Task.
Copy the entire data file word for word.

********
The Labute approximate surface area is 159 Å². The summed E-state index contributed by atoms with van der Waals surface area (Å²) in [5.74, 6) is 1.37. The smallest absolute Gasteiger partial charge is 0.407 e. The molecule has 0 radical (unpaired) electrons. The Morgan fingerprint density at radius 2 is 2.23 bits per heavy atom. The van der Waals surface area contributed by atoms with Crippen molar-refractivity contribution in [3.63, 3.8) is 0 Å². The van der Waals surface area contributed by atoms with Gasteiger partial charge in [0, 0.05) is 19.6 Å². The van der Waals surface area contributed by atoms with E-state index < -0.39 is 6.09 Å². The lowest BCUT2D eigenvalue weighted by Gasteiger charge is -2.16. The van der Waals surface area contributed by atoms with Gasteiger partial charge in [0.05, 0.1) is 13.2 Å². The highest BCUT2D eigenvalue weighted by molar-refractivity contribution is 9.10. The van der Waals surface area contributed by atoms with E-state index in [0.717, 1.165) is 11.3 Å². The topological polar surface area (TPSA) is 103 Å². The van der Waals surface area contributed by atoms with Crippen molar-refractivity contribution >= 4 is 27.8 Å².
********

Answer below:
The Labute approximate surface area is 159 Å². The summed E-state index contributed by atoms with van der Waals surface area (Å²) in [5.74, 6) is 1.37. The smallest absolute Gasteiger partial charge is 0.407 e. The molecule has 0 radical (unpaired) electrons. The Morgan fingerprint density at radius 2 is 2.23 bits per heavy atom. The van der Waals surface area contributed by atoms with Crippen molar-refractivity contribution in [3.63, 3.8) is 0 Å². The van der Waals surface area contributed by atoms with Gasteiger partial charge in [0, 0.05) is 19.6 Å². The van der Waals surface area contributed by atoms with E-state index < -0.39 is 6.09 Å². The lowest BCUT2D eigenvalue weighted by Gasteiger charge is -2.16. The van der Waals surface area contributed by atoms with Gasteiger partial charge in [0.05, 0.1) is 13.2 Å². The highest BCUT2D eigenvalue weighted by molar-refractivity contribution is 9.10. The van der Waals surface area contributed by atoms with E-state index in [0.717, 1.165) is 11.3 Å². The topological polar surface area (TPSA) is 103 Å². The van der Waals surface area contributed by atoms with Crippen molar-refractivity contribution >= 4 is 27.8 Å².